[ServiceMax] really does two things for us in terms of rounding out our SLM portfolio. One is, it's the system of record in the center. Now we have the ability to see, as technicians are making changes to assets in the field, we have the ability to track that. That's a relatively new capability that we needed... It's really the anchor point, this asset system of record. And then, of course, it's a work execution system... a field service management system.

Each product within the portfolio has to excel in its own right as well as being a part of a larger whole, he adds:

For me, as the leader of the business, when I think about investment, I know that we have to be the best that we can be in any one of these solutions... From an investment strategy, we're saying, 'Okay, how do we stay in the top right-hand corner of the analyst reports and how customers view us from a leader perspective in each of these capabilities?' And then, one-b priority is probably, let's think about these more broadly, how do they interact with the other capabilities that PTC [offers]? How can we deliver exponential value by having these systems connected over time?

So we do a little bit of both. We think about them as point solutions, and we've got to be best in class, because a field service leader's trying to think about efficiency. But we also want them to understand how that fits into a broader opportunity for them to grow their service business and become more profitable.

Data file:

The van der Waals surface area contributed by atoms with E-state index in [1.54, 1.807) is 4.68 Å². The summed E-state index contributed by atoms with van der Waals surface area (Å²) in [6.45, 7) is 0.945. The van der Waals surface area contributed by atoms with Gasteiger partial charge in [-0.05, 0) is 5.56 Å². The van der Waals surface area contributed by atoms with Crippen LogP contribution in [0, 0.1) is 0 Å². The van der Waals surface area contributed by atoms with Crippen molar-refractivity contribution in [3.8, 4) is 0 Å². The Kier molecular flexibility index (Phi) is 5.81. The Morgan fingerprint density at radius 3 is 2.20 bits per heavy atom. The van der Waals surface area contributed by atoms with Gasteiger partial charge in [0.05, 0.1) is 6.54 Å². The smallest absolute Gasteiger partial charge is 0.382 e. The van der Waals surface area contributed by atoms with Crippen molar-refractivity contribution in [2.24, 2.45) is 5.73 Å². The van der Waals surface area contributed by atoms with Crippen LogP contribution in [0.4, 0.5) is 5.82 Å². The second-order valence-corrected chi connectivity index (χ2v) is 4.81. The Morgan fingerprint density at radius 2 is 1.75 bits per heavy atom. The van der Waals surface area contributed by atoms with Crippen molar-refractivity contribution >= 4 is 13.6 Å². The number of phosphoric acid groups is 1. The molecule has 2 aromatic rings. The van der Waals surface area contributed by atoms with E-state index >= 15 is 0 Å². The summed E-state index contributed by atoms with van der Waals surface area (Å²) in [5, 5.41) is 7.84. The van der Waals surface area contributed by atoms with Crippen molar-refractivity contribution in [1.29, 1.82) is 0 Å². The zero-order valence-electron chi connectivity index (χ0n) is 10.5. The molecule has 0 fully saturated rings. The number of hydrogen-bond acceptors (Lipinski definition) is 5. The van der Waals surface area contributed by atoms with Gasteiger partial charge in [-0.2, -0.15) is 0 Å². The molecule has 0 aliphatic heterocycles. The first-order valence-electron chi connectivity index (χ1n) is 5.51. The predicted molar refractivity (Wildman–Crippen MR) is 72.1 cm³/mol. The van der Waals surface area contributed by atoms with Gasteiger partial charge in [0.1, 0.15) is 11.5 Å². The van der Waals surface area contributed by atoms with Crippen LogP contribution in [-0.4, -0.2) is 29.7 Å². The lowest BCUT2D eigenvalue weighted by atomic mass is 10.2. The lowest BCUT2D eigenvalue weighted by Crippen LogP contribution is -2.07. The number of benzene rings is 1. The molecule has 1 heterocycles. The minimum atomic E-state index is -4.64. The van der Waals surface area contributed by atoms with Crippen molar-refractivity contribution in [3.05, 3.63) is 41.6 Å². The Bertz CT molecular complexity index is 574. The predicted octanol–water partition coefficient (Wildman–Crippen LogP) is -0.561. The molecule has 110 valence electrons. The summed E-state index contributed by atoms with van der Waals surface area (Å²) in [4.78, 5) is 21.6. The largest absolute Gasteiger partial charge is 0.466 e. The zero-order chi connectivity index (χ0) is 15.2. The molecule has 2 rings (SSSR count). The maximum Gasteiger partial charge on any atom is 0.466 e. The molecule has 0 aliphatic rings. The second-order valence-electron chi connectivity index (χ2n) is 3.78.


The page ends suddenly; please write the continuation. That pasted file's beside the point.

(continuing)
Putting the digital thread in place doesn't just mean that all the products and data stores have to be digitally connected end-to-end. There are intermediate steps, such as collecting service information and feeding it back. Salvador recounts an example from his earlier experience in aircraft maintenance, where asking the engineers to improve the durability of a turbine blade might save costs by lengthening a service window. Simply having data about what happened on a service call can produce valuable information that can be fed back to the product team. He says: